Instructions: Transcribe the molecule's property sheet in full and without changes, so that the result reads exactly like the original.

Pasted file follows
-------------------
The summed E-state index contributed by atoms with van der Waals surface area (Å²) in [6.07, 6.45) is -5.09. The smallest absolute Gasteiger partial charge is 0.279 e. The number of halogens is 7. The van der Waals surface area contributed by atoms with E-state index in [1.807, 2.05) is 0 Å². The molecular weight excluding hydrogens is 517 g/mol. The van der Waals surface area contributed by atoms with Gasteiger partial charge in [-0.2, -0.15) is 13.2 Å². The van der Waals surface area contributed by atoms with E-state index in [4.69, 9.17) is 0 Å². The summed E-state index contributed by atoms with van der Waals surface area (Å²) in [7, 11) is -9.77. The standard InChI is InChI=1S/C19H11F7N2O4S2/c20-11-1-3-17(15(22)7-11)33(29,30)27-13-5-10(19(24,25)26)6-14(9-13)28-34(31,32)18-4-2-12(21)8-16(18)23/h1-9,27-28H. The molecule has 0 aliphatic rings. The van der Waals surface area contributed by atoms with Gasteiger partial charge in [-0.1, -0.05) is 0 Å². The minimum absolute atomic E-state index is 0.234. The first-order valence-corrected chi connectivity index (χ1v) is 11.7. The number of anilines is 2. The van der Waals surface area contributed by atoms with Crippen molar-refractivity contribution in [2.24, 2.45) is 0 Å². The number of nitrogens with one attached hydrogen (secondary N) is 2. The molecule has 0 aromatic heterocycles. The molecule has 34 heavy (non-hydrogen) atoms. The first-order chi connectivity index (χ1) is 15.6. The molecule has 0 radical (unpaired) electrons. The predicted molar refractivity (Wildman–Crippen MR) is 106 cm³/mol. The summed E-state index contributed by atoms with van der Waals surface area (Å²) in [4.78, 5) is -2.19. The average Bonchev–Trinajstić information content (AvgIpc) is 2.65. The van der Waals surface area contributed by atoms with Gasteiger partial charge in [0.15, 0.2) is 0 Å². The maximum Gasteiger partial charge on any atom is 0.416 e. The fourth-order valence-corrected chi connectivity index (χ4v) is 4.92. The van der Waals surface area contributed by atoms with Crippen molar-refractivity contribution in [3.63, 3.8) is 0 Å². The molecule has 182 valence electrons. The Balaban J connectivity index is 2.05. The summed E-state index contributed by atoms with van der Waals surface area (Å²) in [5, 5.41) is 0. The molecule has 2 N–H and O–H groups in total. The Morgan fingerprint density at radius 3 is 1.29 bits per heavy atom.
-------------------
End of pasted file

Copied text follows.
The summed E-state index contributed by atoms with van der Waals surface area (Å²) in [6.07, 6.45) is -5.09. The smallest absolute Gasteiger partial charge is 0.279 e. The number of halogens is 7. The van der Waals surface area contributed by atoms with E-state index in [1.807, 2.05) is 0 Å². The molecular weight excluding hydrogens is 517 g/mol. The van der Waals surface area contributed by atoms with Gasteiger partial charge in [-0.2, -0.15) is 13.2 Å². The van der Waals surface area contributed by atoms with E-state index in [4.69, 9.17) is 0 Å². The summed E-state index contributed by atoms with van der Waals surface area (Å²) in [7, 11) is -9.77. The standard InChI is InChI=1S/C19H11F7N2O4S2/c20-11-1-3-17(15(22)7-11)33(29,30)27-13-5-10(19(24,25)26)6-14(9-13)28-34(31,32)18-4-2-12(21)8-16(18)23/h1-9,27-28H. The molecule has 0 aliphatic rings. The van der Waals surface area contributed by atoms with Gasteiger partial charge in [-0.1, -0.05) is 0 Å². The minimum absolute atomic E-state index is 0.234. The first-order valence-corrected chi connectivity index (χ1v) is 11.7. The number of anilines is 2. The van der Waals surface area contributed by atoms with Crippen molar-refractivity contribution in [2.24, 2.45) is 0 Å². The number of nitrogens with one attached hydrogen (secondary N) is 2. The molecule has 0 aromatic heterocycles. The molecule has 34 heavy (non-hydrogen) atoms. The first-order chi connectivity index (χ1) is 15.6. The molecule has 0 radical (unpaired) electrons. The predicted molar refractivity (Wildman–Crippen MR) is 106 cm³/mol. The summed E-state index contributed by atoms with van der Waals surface area (Å²) in [4.78, 5) is -2.19. The average Bonchev–Trinajstić information content (AvgIpc) is 2.65. The van der Waals surface area contributed by atoms with Gasteiger partial charge in [0.15, 0.2) is 0 Å². The maximum Gasteiger partial charge on any atom is 0.416 e. The fourth-order valence-corrected chi connectivity index (χ4v) is 4.92. The van der Waals surface area contributed by atoms with Crippen molar-refractivity contribution in [3.63, 3.8) is 0 Å². The molecule has 182 valence electrons. The Balaban J connectivity index is 2.05. The summed E-state index contributed by atoms with van der Waals surface area (Å²) in [5, 5.41) is 0. The molecule has 2 N–H and O–H groups in total. The Morgan fingerprint density at radius 3 is 1.29 bits per heavy atom.